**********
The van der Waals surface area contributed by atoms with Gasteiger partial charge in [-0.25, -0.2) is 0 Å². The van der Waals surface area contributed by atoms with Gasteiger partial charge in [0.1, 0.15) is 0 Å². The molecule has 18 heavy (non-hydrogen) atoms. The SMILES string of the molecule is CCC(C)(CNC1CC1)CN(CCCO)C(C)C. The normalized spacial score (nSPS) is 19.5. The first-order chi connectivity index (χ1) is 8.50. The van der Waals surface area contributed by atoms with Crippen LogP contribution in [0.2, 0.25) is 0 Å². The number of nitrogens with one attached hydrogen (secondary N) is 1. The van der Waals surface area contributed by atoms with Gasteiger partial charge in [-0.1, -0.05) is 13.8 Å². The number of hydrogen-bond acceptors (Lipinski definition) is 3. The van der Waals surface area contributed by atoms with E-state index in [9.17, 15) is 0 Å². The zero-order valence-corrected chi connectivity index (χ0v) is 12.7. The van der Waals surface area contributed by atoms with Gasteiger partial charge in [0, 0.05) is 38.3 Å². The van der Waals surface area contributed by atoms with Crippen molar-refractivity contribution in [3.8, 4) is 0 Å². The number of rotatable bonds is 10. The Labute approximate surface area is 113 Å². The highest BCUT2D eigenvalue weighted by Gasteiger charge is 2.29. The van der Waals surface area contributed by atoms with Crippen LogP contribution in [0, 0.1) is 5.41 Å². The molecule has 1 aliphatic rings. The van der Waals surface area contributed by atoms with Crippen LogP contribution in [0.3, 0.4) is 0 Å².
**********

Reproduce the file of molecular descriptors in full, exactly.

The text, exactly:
The van der Waals surface area contributed by atoms with Gasteiger partial charge in [-0.25, -0.2) is 0 Å². The van der Waals surface area contributed by atoms with Gasteiger partial charge in [0.1, 0.15) is 0 Å². The molecule has 18 heavy (non-hydrogen) atoms. The SMILES string of the molecule is CCC(C)(CNC1CC1)CN(CCCO)C(C)C. The normalized spacial score (nSPS) is 19.5. The first-order chi connectivity index (χ1) is 8.50. The van der Waals surface area contributed by atoms with Crippen LogP contribution in [0.2, 0.25) is 0 Å². The number of nitrogens with one attached hydrogen (secondary N) is 1. The van der Waals surface area contributed by atoms with Gasteiger partial charge in [-0.1, -0.05) is 13.8 Å². The number of hydrogen-bond acceptors (Lipinski definition) is 3. The van der Waals surface area contributed by atoms with E-state index in [9.17, 15) is 0 Å². The zero-order valence-corrected chi connectivity index (χ0v) is 12.7. The van der Waals surface area contributed by atoms with Gasteiger partial charge in [0, 0.05) is 38.3 Å². The van der Waals surface area contributed by atoms with Crippen molar-refractivity contribution in [3.8, 4) is 0 Å². The number of rotatable bonds is 10. The Labute approximate surface area is 113 Å². The highest BCUT2D eigenvalue weighted by Gasteiger charge is 2.29. The van der Waals surface area contributed by atoms with Crippen LogP contribution in [0, 0.1) is 5.41 Å². The molecule has 1 aliphatic rings. The van der Waals surface area contributed by atoms with Crippen LogP contribution in [0.3, 0.4) is 0 Å².